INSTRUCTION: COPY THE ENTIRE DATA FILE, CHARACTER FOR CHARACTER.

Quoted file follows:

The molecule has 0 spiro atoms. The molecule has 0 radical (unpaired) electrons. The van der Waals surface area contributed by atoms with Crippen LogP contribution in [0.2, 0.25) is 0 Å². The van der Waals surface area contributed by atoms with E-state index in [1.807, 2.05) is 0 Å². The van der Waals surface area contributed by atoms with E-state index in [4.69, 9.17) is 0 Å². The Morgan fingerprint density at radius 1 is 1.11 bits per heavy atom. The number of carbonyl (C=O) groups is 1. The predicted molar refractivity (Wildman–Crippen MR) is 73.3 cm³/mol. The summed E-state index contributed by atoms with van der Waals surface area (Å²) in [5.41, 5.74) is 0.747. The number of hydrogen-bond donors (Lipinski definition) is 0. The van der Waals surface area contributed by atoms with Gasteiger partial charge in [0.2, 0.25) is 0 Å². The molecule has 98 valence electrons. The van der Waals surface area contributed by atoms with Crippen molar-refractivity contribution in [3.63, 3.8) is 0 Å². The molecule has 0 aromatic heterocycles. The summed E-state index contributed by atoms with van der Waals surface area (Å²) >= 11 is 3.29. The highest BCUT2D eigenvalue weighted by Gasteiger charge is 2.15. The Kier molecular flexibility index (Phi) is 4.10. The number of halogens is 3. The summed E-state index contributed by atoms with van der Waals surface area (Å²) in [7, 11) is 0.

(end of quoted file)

The molecule has 0 spiro atoms. The molecule has 0 radical (unpaired) electrons. The van der Waals surface area contributed by atoms with Crippen LogP contribution in [0.2, 0.25) is 0 Å². The van der Waals surface area contributed by atoms with E-state index in [1.807, 2.05) is 0 Å². The van der Waals surface area contributed by atoms with E-state index in [4.69, 9.17) is 0 Å². The Morgan fingerprint density at radius 1 is 1.11 bits per heavy atom. The number of carbonyl (C=O) groups is 1. The predicted molar refractivity (Wildman–Crippen MR) is 73.3 cm³/mol. The summed E-state index contributed by atoms with van der Waals surface area (Å²) in [5.41, 5.74) is 0.747. The number of hydrogen-bond donors (Lipinski definition) is 0. The van der Waals surface area contributed by atoms with Gasteiger partial charge in [0.2, 0.25) is 0 Å². The molecule has 98 valence electrons. The van der Waals surface area contributed by atoms with Crippen molar-refractivity contribution in [3.63, 3.8) is 0 Å². The molecule has 0 aromatic heterocycles. The summed E-state index contributed by atoms with van der Waals surface area (Å²) >= 11 is 3.29. The highest BCUT2D eigenvalue weighted by Gasteiger charge is 2.15. The Kier molecular flexibility index (Phi) is 4.10. The number of halogens is 3. The summed E-state index contributed by atoms with van der Waals surface area (Å²) in [7, 11) is 0.